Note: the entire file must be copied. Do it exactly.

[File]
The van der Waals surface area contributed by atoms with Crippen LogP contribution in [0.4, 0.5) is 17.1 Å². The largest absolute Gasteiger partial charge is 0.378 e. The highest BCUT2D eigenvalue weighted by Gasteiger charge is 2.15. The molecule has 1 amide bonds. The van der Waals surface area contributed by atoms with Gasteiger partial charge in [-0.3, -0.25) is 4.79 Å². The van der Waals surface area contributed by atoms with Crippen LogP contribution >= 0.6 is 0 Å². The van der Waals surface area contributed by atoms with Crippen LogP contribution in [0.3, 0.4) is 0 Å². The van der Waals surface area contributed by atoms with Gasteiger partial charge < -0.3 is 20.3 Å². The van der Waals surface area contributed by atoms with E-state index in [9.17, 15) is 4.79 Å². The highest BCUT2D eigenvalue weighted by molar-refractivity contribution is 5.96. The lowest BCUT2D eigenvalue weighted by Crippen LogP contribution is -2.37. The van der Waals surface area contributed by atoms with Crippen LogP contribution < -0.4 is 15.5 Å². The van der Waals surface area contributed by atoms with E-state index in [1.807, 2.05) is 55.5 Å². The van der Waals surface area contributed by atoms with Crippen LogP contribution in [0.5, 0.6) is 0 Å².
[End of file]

The van der Waals surface area contributed by atoms with Crippen LogP contribution in [0.4, 0.5) is 17.1 Å². The largest absolute Gasteiger partial charge is 0.378 e. The highest BCUT2D eigenvalue weighted by Gasteiger charge is 2.15. The molecule has 1 amide bonds. The van der Waals surface area contributed by atoms with Gasteiger partial charge in [-0.3, -0.25) is 4.79 Å². The van der Waals surface area contributed by atoms with Crippen LogP contribution >= 0.6 is 0 Å². The van der Waals surface area contributed by atoms with Crippen LogP contribution in [0.3, 0.4) is 0 Å². The van der Waals surface area contributed by atoms with Gasteiger partial charge < -0.3 is 20.3 Å². The van der Waals surface area contributed by atoms with E-state index in [9.17, 15) is 4.79 Å². The highest BCUT2D eigenvalue weighted by molar-refractivity contribution is 5.96. The lowest BCUT2D eigenvalue weighted by Crippen LogP contribution is -2.37. The van der Waals surface area contributed by atoms with Crippen LogP contribution < -0.4 is 15.5 Å². The van der Waals surface area contributed by atoms with E-state index in [1.807, 2.05) is 55.5 Å². The van der Waals surface area contributed by atoms with Crippen LogP contribution in [0.5, 0.6) is 0 Å².